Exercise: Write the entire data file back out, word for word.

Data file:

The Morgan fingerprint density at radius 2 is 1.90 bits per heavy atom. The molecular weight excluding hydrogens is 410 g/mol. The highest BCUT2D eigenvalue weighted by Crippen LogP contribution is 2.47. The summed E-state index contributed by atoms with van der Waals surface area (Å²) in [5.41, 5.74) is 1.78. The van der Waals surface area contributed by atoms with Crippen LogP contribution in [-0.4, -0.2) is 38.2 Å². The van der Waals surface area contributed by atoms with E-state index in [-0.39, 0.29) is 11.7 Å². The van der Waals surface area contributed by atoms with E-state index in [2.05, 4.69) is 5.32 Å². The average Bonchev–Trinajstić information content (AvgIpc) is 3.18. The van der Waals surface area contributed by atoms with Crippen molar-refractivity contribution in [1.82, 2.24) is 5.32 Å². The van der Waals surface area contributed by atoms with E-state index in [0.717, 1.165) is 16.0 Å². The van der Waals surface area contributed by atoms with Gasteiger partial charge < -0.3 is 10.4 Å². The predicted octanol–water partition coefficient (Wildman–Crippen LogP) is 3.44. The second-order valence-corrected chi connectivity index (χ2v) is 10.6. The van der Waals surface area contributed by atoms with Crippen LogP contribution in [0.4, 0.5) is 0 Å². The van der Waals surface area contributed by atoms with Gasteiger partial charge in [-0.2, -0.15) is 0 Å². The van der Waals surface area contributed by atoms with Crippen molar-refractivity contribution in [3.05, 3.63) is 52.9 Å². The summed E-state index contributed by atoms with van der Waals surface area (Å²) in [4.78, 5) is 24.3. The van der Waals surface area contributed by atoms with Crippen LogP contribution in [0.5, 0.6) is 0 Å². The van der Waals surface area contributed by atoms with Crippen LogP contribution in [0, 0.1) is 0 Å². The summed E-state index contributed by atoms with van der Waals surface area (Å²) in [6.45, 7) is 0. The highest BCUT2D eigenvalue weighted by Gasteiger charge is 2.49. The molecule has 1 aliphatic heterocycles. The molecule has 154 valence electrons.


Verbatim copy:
The Morgan fingerprint density at radius 2 is 1.90 bits per heavy atom. The molecular weight excluding hydrogens is 410 g/mol. The highest BCUT2D eigenvalue weighted by Crippen LogP contribution is 2.47. The summed E-state index contributed by atoms with van der Waals surface area (Å²) in [5.41, 5.74) is 1.78. The van der Waals surface area contributed by atoms with Crippen LogP contribution in [-0.4, -0.2) is 38.2 Å². The van der Waals surface area contributed by atoms with E-state index in [-0.39, 0.29) is 11.7 Å². The van der Waals surface area contributed by atoms with E-state index in [2.05, 4.69) is 5.32 Å². The average Bonchev–Trinajstić information content (AvgIpc) is 3.18. The van der Waals surface area contributed by atoms with Crippen molar-refractivity contribution in [1.82, 2.24) is 5.32 Å². The van der Waals surface area contributed by atoms with E-state index in [0.717, 1.165) is 16.0 Å². The van der Waals surface area contributed by atoms with Gasteiger partial charge < -0.3 is 10.4 Å². The predicted octanol–water partition coefficient (Wildman–Crippen LogP) is 3.44. The second-order valence-corrected chi connectivity index (χ2v) is 10.6. The van der Waals surface area contributed by atoms with Crippen LogP contribution in [0.4, 0.5) is 0 Å². The van der Waals surface area contributed by atoms with Gasteiger partial charge in [-0.2, -0.15) is 0 Å². The van der Waals surface area contributed by atoms with Crippen molar-refractivity contribution in [3.05, 3.63) is 52.9 Å². The summed E-state index contributed by atoms with van der Waals surface area (Å²) in [4.78, 5) is 24.3. The van der Waals surface area contributed by atoms with Crippen LogP contribution in [0.5, 0.6) is 0 Å². The van der Waals surface area contributed by atoms with Crippen LogP contribution in [0, 0.1) is 0 Å². The summed E-state index contributed by atoms with van der Waals surface area (Å²) in [6.45, 7) is 0. The highest BCUT2D eigenvalue weighted by Gasteiger charge is 2.49. The molecule has 1 aliphatic heterocycles. The molecule has 154 valence electrons.